WASTE WATCH: More Concerns on Virtual Academy--Mikayla Lewis
Updated: Friday, February 14 2014, 11:55 PM CST
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NASHVILLE, Tenn.--Fox 17 brought you the story of how some state lawmakers are concerned about the Tennessee Virtual Academy wasting taxpayer dollars. Tonight, it is not just about the below-average scores the online school's students are getting on standardized tests, but who is profiting.
Tennessee Virtual Academy is run by K12 Inc. which is backed by a variety of investment groups. The education company says it is working to improve students' standardized test scores.
Mount Juliet mother, Krys Midgett says she loved TNVA. She watched her son, Robby complete 7th and 8th grade in TNVA. The online school only offers grades K-9, so she had to send her son to a regular public high school.
Krys Midgett said, "I liked the website. You can see exactly what questions he's missed. It's not like you have to wait the next nine weeks to see what the grades are. So parents are extremely involved, because K12 requires they be involved."
Tennesse Virtual Academy is operated through Union County School District. The county pays K12 for materials and services. Last year, TNVA received more than $12 million dollars through the Basic Education Program.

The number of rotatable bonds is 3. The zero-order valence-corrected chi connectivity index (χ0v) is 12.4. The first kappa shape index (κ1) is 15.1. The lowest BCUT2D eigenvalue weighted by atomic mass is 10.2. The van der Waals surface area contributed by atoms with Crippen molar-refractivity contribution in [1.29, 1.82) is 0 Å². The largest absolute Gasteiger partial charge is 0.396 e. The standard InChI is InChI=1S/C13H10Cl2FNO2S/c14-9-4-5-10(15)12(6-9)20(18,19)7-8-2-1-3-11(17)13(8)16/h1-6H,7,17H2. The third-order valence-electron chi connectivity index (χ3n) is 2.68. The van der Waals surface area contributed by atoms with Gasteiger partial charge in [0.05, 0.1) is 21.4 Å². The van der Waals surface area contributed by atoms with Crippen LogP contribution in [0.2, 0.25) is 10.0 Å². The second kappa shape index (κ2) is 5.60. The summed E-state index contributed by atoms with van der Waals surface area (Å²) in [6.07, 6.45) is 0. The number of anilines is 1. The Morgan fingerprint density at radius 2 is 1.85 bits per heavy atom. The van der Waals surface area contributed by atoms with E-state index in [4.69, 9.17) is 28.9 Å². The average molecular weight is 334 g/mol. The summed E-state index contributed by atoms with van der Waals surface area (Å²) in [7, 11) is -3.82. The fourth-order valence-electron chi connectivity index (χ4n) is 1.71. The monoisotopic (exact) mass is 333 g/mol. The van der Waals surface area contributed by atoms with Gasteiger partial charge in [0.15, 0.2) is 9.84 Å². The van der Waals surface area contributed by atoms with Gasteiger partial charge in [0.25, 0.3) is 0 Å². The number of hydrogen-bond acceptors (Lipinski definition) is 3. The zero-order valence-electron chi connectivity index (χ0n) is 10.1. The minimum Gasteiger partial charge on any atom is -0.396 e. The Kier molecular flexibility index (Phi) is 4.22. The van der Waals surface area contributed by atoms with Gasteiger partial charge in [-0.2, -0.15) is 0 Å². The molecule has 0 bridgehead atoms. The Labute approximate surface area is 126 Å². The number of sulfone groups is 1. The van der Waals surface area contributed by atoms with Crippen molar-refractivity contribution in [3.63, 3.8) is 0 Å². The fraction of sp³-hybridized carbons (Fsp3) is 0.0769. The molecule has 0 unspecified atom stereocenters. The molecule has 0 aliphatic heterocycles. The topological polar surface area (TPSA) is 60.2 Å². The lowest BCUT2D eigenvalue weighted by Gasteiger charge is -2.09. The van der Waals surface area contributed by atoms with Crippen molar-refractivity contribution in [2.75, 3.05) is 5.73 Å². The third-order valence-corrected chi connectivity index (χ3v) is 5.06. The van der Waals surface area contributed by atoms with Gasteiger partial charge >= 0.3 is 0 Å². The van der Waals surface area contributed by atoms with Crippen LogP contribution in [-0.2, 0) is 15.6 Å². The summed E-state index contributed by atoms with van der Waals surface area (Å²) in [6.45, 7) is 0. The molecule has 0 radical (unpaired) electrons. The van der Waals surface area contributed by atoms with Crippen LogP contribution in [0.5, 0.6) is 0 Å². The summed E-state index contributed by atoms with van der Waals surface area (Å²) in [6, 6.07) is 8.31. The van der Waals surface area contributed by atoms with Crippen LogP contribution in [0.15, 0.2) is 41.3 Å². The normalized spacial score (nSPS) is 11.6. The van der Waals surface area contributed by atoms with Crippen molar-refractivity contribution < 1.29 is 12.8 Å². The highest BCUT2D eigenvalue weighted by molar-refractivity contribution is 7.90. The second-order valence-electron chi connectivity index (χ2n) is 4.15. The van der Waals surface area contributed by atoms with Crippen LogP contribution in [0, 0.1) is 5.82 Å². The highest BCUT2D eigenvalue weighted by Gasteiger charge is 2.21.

Rep.Michael Stewart said, " An organization that does nothing more than turn on a website. Why should we be paying such an enormous amount of money for such a limited service."
State representative Michael Stewart backed legislation last year to close the school. The school is still open to all Tennessee families and K12 Inc. remains open in the stock market. K12 is supported by numerous investors, but one stands out to Stewart.
Rep. Stewart said, "Michael Milken...who is a convicted felon."
Milken is known as the junk-bond king of the 1980's. He is rumored to be the partial inspiration of Michael Douglas' character, Gordon Gekko in the movie "Wallstreet." Michael Milken did serve time in prison for securities fraud, but is also known as a philanthropist.
Jeff Kwitowski, K12 spokesperson said, " Mike Milken did not found K12. He was never employed by K12. He never sat on the board of directors. "
Milken and other initial K12 investors rake in millions each year.
Rep.Stewart said, " It's a very bad service and they overcharge for it. It's unfortunate we chose to take that deal, but we need to get out of it."
The Tennessee Virtual Academy's per-pupil expenditure is more than $7,000. Kwitowski says TNVA does not receive the full amount, and K12 covers the difference.
"So that it doesn't have to cut services, teachers or other potential programs. It's a non-profit school, one of the lowest funded schools in the state. It's an option for students and a choice for parents," explained Kwitowski.
Tennessee Virtual Academy also serves special education and low-income students, but it does not receive Title 1 funding like regular public schools. TNVA is only in its third year, but K12 has been around for more than a decade. K12 Inc. is a vendor for virtual schools in more than half the states of the country.
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